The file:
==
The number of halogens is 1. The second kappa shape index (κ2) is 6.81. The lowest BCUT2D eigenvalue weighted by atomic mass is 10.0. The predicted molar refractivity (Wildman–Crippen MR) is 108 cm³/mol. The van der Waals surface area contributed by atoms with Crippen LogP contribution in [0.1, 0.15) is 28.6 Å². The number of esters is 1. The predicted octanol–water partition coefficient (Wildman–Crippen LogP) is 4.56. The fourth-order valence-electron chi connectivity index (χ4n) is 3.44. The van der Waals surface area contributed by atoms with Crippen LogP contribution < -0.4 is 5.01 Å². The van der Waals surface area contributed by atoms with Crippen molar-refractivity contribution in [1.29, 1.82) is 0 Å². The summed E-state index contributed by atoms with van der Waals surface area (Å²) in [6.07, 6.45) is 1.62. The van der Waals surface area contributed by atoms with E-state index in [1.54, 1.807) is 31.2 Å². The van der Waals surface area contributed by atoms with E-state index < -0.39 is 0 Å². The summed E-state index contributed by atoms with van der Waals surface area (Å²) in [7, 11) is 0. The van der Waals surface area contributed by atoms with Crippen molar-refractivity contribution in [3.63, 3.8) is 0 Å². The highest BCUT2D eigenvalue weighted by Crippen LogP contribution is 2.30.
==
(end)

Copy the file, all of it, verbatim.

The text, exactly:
The number of halogens is 1. The second kappa shape index (κ2) is 6.81. The lowest BCUT2D eigenvalue weighted by atomic mass is 10.0. The predicted molar refractivity (Wildman–Crippen MR) is 108 cm³/mol. The van der Waals surface area contributed by atoms with Crippen LogP contribution in [0.1, 0.15) is 28.6 Å². The number of esters is 1. The predicted octanol–water partition coefficient (Wildman–Crippen LogP) is 4.56. The fourth-order valence-electron chi connectivity index (χ4n) is 3.44. The van der Waals surface area contributed by atoms with Crippen LogP contribution < -0.4 is 5.01 Å². The van der Waals surface area contributed by atoms with Crippen molar-refractivity contribution in [1.29, 1.82) is 0 Å². The summed E-state index contributed by atoms with van der Waals surface area (Å²) in [6.07, 6.45) is 1.62. The van der Waals surface area contributed by atoms with E-state index in [1.54, 1.807) is 31.2 Å². The van der Waals surface area contributed by atoms with E-state index < -0.39 is 0 Å². The summed E-state index contributed by atoms with van der Waals surface area (Å²) in [7, 11) is 0. The van der Waals surface area contributed by atoms with Crippen molar-refractivity contribution in [3.63, 3.8) is 0 Å². The highest BCUT2D eigenvalue weighted by Crippen LogP contribution is 2.30.